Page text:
a200 μM nicotine
b300 μM CCh
c3 mM CCh
d1 mM cytisine
e100 μM cytisine
fnd = not determined

D. Electrophysiological Analysis of Mammalian Cells Transfected with Human Neuronal nAChR Subunit-Encoding DNA

Electrophysiological measurements may be used to assess the activity of recombinant receptors or to assess the ability of a test compound to potentiate, antagonize or otherwise modulate the magnitude and duration of the flow of cations through the ligand-gated recombinant nAChR. The function of the expressed neuronal nAChR can be assessed by a variety of electrophysiological techniques, including two-electrode voltage clamp and patch clamp methods. The cation-conducting channel intrinsic to the nAChR opens in response to acetylcholine (ACh) or other nicotinic cholinergic agonists, permitting the flow of transmembrane current carried predominantly by sodium and potassium ions under physiological conditions. This current can be monitored directly by voltage clamp techniques. In preferred embodiments, transfected mammalian cells or injected oocytes are analyzed electrophysiologically for the presence of nAChR agonist-dependent currents.

E. Fluroescent Indicator-Based Assays

Activation of the ligand-gated nAChR by agonists leads to an influx of cations, including Ca++, through the receptor channel. Ca++ entry into the cell through the channel can induce release of calcium contained in intracellular stores. Monovalent cation entry into the cell through the channel can also result in an increase in cytoplasmic Ca++ levels through depolarization of the membrane and subsequent activation of voltage-dependent calcium channels. Therefore, methods of detecting transient increases in intracellular calcium concentration can be applied to the analysis of functional nicotinic nAChR expression. One method for measuring intracellular calcium levels relies on calcium-sensitive fluorescent indicators.

Calcium-sensitive indicators, such as fluo-3 (Catalog No. F01241, Molecular Probes, Inc., Eugene, Oreg.), are available as acetoxymethyl esters which are membrane permeable. When the acetoxymethyl ester form of the indicator enters a cell, the ester group is removed by cytosolic esterases, thereby trapping the free indicator in the cytosol. Interaction of the free indicator with calcium results in increased fluorescence of the indicator; therefore, an increase in the intracellular Ca2+ concentration of cells containing the indicator can be expressed directly as an increase in fluorescence. An automated fluorescence detection system for assaying nicotinic nAChR has been described (see, U.S. patent application Ser. Nos. 08/229,150, 08/244,985, 08/434,511, and 08/434,968 and corresponding published International PCT Patent Application No. US92/11090; see, also, published International PCT application No. 96/05488).

HEK cells that are transiently or stably co-transfected with DNA encoding appropriate α and/or β subunits and α6 and β3 subunits are analyzed for expression of functional recombinant nAChR using the automated fluorescent indicator-based assay. The assay procedure is as follows. Untransfected HEK cells and HEK cells co-transfected with DNA encoding the appropriate α and β subunits are plated in the wells of a 96-well microtiter dish and loaded with fluo-3 by incubation for 2 hours at 20° C. in a medium containing 20 μM fluo-3, 0.2% Pluronic F-127 in HBS (125 mM NaCl, 5 mM KCl, 1.8 mM CaCl2, 0.62 mM MgSO4, 6 mM glucose, 20 mM HEPES, pH 7.4). The cells are then washed with assay buffer (i.e., HBS). The antagonist d-tubocurarine is added to some of the wells at a final concentration of 10 μM. The microtiter dish is then placed into a fluorescence plate reader and the basal fluorescence of each well is measured and recorded before addition of agonist, e.g., 200 μM nicotine, to the wells. The fluorescence of the wells is monitored repeatedly during a period of approximately 60 seconds following addition of nicotine.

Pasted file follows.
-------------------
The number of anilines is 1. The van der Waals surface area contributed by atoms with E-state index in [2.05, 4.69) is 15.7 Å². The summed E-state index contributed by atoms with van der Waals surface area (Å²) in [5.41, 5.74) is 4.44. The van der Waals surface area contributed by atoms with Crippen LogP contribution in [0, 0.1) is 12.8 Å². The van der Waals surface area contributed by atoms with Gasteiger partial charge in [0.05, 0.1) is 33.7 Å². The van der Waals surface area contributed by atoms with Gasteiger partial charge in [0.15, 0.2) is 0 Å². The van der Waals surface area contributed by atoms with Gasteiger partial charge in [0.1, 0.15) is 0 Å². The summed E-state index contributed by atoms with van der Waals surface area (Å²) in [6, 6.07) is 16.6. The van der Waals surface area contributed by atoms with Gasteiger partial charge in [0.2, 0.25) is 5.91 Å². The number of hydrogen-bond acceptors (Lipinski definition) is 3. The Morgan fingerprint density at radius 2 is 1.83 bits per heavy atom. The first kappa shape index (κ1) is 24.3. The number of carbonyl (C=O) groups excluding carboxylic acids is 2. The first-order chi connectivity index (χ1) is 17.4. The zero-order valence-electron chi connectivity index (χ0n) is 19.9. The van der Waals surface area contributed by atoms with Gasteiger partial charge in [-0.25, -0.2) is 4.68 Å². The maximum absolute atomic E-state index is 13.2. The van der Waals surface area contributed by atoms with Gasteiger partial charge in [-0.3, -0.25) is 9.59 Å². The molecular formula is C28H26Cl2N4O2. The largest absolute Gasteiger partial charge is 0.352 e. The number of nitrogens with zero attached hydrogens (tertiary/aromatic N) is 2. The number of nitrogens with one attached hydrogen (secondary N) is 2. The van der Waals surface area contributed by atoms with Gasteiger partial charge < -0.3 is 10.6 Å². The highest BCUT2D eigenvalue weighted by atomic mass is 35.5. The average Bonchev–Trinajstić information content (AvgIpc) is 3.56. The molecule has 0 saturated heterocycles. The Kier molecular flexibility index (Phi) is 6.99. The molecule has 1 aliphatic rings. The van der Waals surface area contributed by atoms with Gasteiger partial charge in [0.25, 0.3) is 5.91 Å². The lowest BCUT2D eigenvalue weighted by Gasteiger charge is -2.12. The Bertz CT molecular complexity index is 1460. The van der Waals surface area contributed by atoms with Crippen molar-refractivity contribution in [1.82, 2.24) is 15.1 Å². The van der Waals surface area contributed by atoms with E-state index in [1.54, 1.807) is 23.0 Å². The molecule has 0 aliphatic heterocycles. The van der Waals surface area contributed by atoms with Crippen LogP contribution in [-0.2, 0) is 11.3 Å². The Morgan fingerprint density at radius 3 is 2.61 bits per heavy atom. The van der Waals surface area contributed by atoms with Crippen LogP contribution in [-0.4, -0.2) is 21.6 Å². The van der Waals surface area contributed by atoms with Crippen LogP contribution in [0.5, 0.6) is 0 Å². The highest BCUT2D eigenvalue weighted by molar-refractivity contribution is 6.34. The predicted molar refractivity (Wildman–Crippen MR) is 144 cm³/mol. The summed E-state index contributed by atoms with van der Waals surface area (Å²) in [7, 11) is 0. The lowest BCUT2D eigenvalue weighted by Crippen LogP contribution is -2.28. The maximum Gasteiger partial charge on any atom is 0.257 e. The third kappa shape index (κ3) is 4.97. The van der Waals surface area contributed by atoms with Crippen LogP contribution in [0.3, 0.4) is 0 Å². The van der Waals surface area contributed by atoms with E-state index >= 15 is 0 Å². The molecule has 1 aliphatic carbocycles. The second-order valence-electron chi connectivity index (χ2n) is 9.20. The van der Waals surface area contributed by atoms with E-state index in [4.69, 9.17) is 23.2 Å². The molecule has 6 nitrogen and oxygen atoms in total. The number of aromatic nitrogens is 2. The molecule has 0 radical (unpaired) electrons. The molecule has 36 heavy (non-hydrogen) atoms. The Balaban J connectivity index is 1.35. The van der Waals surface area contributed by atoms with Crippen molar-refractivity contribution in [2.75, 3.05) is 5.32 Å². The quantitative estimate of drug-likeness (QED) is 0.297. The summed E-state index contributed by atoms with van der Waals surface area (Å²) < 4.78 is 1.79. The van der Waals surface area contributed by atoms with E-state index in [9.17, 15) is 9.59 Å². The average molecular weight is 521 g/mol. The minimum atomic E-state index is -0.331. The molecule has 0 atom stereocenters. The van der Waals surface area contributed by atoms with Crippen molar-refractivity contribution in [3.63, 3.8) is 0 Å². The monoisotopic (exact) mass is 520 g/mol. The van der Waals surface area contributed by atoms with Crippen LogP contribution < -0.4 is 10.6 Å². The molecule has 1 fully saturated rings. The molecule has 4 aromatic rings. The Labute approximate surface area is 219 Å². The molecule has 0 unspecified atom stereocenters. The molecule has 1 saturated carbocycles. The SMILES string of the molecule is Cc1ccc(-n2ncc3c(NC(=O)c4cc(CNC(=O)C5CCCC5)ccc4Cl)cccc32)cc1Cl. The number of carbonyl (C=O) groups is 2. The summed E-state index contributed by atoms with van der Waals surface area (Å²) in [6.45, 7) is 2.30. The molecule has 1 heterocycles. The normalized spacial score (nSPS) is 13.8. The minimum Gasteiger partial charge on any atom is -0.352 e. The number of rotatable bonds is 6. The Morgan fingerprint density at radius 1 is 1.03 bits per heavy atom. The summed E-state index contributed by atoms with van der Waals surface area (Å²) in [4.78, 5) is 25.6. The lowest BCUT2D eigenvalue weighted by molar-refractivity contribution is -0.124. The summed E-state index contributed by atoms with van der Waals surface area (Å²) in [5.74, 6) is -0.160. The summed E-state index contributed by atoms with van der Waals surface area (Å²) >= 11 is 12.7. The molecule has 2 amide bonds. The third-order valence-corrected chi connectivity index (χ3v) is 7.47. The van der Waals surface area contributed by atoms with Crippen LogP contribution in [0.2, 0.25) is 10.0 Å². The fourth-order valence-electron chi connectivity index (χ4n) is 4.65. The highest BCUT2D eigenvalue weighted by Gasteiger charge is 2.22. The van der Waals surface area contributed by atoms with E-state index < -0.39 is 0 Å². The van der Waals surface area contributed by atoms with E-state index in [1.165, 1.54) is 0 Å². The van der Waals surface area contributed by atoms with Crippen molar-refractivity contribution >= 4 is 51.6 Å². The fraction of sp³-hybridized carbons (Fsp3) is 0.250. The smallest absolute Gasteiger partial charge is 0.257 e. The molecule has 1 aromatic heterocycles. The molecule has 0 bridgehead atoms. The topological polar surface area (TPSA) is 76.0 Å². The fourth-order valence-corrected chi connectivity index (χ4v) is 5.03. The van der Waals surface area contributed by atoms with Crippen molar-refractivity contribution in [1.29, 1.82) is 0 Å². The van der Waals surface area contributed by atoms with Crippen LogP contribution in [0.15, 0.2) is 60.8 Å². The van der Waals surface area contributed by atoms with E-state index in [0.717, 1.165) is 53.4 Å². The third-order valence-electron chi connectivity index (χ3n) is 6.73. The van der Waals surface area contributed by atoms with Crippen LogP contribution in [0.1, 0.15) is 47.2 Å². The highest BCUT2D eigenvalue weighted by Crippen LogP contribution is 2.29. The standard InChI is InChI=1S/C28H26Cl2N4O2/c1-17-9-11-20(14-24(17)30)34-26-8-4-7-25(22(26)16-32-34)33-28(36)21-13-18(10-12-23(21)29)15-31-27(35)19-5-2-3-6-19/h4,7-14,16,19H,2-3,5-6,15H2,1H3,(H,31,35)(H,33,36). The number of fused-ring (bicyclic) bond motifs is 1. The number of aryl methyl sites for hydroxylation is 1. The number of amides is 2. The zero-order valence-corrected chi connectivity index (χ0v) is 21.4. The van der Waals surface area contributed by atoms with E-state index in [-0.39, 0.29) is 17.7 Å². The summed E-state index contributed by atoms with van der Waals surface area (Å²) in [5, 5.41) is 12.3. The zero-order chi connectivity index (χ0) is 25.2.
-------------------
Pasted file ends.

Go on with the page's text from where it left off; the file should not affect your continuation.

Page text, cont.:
The fluorescence of the untransfected HEK cells does not change after addition of nicotine. In contrast, the fluorescence of the co-transfected cells, in absence of d-tubocurarine, increases dramatically after addition of nicotine to the wells. This nicotine-stimulated increase in fluorescence is not observed in co-transfected cells that had been exposed to the antagonist d-tubocurarine. Such results demonstrate that the co-transfected cells express functional recombinant nAChR that are activated by nicotine and blocked by d-tubocurarine.

While the invention has been described in detail with reference to certain preferred embodiments thereof, it will be understood that modifications and variations are within the spirit and scope of that which is described and claimed.

Since modifications will be apparent to those of skill in this art, it is intended that this invention be limited only by the scope of the appended claims.

Claims (3)

1. A substantially pure human neuronal nicotinic acetylcholine α6 subunit encoded by a nucleic acid molecule comprising nucicotides 143–1624 of SEQ ID NO:9.
2. A substantially pure human neuronal nicotinic acetylcholine receptor, comprising an α6 human neuronal nicotinic acetylcholine receptor subunit, wherein the subunit comprises the amino acid sequence as set in any one of SEQ ID NO:10.
3. The nicotinic receptor of claim 2, further comprising a human neuronal nicotinic acetylcholine receptor β subunit.